Young, Alfred F. The Shoemaker and the Tea Party: Memory and the American Revolution. Boston: Beacon, 1999.
 Minutes of a Commission to Investigate the Causes of the Fire in New York City, New York City Misc. MSS, New-York Historical Society, 44–47.
 Benjamin L. Carp, The Great New York Fire of 1776: A Lost Story of the American Revolution (New Haven, Conn.: Yale University Press, 2023).
 Stephen Nissenbaum, The Battle for Christmas (New York: Knopf, 1996), chap. 2.
 New-York Advertiser, Aug. 25–28, 1826 (“supposed,” “undoubtedly”); Michel-Rolph Trouillot, Silencing the Past: Power and the Production of History (Boston: Beacon, 1995), esp. pp. 26, 83, 96 (“formulas of banalization”), 97, 102–7, 147–48; Nissenbaum, Battle, 67–71, 88–89; for attribution, see John Pintard to Eliza Davidson, Aug. 23, 1826, in Letters from John Pintard to His Daughter, Eliza Noel Pintard Davidson, 1816–1833, vol. 2, 1821–1827, in Collections of the New York Historical Society 71 (1938): 294–295, 295 n35; Reminiscences of the Early Life of John Pintard, 1841, John Pintard Papers, New-York Historical Society, pp. 79–81.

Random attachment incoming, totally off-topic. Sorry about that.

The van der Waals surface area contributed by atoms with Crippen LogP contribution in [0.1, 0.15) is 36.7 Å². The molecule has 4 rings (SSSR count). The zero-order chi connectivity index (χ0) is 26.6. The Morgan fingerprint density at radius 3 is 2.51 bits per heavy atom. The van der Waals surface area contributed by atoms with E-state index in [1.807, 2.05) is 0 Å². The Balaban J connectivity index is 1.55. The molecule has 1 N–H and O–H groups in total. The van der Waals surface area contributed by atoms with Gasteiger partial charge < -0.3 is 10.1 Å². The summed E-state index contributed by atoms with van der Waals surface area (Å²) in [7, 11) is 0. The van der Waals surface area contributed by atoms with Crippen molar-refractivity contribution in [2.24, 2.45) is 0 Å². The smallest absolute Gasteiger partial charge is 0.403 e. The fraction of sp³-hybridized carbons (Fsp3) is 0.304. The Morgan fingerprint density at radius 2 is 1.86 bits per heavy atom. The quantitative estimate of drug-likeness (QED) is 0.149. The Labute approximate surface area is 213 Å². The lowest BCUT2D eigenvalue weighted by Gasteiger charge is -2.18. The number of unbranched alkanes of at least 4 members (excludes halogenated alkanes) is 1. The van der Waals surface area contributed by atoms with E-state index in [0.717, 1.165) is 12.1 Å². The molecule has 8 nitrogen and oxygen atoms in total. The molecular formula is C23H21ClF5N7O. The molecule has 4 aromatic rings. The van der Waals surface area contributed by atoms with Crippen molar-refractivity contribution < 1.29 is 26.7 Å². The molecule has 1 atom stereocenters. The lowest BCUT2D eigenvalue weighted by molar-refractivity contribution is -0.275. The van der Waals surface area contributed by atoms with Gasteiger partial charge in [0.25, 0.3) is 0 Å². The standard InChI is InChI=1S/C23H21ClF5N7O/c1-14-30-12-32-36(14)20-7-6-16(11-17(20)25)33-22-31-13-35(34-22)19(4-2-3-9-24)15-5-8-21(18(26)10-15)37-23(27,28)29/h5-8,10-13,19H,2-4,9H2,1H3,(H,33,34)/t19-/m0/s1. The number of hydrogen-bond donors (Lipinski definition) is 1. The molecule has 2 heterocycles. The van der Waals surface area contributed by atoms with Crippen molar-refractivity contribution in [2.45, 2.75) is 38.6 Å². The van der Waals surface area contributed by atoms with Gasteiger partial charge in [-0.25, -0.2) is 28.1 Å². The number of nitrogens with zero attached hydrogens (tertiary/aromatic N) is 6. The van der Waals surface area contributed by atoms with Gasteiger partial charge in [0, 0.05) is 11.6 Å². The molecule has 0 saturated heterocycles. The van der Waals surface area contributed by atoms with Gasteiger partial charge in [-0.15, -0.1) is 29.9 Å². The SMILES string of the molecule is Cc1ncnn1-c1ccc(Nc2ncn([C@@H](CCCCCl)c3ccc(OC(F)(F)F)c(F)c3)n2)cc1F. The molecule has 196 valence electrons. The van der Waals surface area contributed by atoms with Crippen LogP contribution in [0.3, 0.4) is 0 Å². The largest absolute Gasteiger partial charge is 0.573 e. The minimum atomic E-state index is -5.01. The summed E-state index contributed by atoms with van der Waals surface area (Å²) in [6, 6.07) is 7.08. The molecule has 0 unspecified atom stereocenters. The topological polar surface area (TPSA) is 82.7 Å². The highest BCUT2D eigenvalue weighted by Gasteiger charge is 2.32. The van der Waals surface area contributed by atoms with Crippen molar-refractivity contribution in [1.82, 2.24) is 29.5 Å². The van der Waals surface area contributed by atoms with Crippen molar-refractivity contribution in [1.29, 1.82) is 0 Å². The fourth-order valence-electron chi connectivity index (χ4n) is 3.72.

Philander D. Chase, “Grim, David (1737–1826), tavern keeper, merchant, and antiquarian,” American National Biography, Feb. 1, 2000 (Accessed 22 May. 2020) (“antiquarian”).
 William Dunlap, A History of New York, for Schools (New York, 1837), 2:111–12 (“bad character”); John Fanning Watson, “Appendix: containing Olden Time Researches and Reminiscences of New York City,” in John F. Watson, Annals of Philadelphia: Being a Collection of Memoirs, Anecdotes, & Incidents of the City […] (Philadelphia, 1830), 47, 56, esp. 57–58 [second pagination].
 Benson J. Lossing, Life of Washington: A Biography Personal, Military, and Political, 3 vols. (New York, 1860), 2:300, 300n (“groggery”); Martha J. Lamb, History of the City of New York: Its Origin, Rise and Progress (New York and Chicago, 1880), 2:136.
 Diedrich Knickerbocker [Washington Irving] A History of New York, from the Beginning of the World to the End of the Dutch Dynasty (New York, 1809), 2:186 (“furnace”), 187 (“burst”).
 Washington Irving, Life of George Washington (New York, 1855), 2:361–62.